A deadly rocket attack on the eastern Ukrainian city of Mariupol has been met with widespread international condemnation. This has led to renewed calls for Moscow to stop supporting the pro-Russia separatists.
At least 30 people were killed and 83 others injured in the rocket attack on the port city of Mariupol, which is controlled by government troops. That's according to municipal officials loyal to Kyiv.
The Kyiv government and the pro-Russia rebels have blamed the shelling on each other, but investigators from the Organization for Security and Cooperation in Europe (OSCE), who rushed to the scene shortly afterwards, concluded that the attack had been launched from the east and northeast of the city - territory controlled by the separatists.
The rebel leader, Alexander Zakharchenko, while denying that his forces were behind the civilian deaths in Mariupol, announced that the pro-Russia separatists did intend to seize control of the city.
"Today an offensive was launched on Mariupol. This will be the best possible monument to all our dead," Zakharchenko was quoted as saying by the RIA Novosti news agency at a memorial ceremony being held in the separatist stronghold of Donetsk.
Zakharchenko had earlier rejected the ceasefire agreement which was signed in Minsk last September but has been repeatedly violated. This came just days after the foreign ministers of Germany, France, Russia, and Ukraine agreed new measures aimed at easing the fighting.
Broad international condemnation
The attack on Mariupol was met with widespread international condemnation, including from United Nations Secretary-General Ban Ki-moon. A statement released by his spokesman said Ban noted that "rockets appear to have been launched indiscriminately into civilian areas, which would constitute a violation of international humanitarian law."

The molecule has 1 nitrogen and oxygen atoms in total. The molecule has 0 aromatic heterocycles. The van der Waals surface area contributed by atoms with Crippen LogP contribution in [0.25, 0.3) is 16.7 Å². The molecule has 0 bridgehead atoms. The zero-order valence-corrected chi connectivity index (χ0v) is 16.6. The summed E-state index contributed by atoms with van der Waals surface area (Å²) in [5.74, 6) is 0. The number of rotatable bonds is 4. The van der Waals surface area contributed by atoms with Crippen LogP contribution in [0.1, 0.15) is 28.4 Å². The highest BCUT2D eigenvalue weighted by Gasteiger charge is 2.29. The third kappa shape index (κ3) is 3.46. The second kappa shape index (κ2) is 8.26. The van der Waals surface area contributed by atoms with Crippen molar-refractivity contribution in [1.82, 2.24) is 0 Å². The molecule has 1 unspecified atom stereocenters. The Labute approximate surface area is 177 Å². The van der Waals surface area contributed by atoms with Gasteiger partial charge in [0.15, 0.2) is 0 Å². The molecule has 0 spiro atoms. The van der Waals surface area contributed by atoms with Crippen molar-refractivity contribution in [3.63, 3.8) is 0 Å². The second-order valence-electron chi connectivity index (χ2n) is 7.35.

"Ukraine's peace, territorial integrity and stability, intrinsically linked to that of the broader region, must be urgently restored," Ban added.
The European Union's foreign policy coordinator, Federica Mogherini, called on Russia to intercede to stop the fighting and withdraw its support for the rebels.
"This further escalation of the open armed conflict has tragic consequences for a population greatly suffering already for far too long. It would inevitably lead to a further grave deterioration of relations between the EU and Russia," a statement released by her office said.
"We call on Russia to end its support for separatists immediately, close the international border with Ukraine and withdraw all weapons, fighters and financial backing," said US Secretary of State John Kerry during a visit to Zurich.
NATO Secretary General Jens Stoltenberg also urged Russia to "stop destabilizing Ukraine."
Russia has repeatedly denied supporting the rebels.
Ukrainian President Petro Poroshenko appeared defiant in light of the attack on Mariupol.
"We are for peace, but we accept the challenge of the enemy. We will protect our motherland," Poroshenko said on Saturday. He has called an emergency meeting of his security council for this Sunday.
pfd/bk (Reuters, AFP, dpa, AP)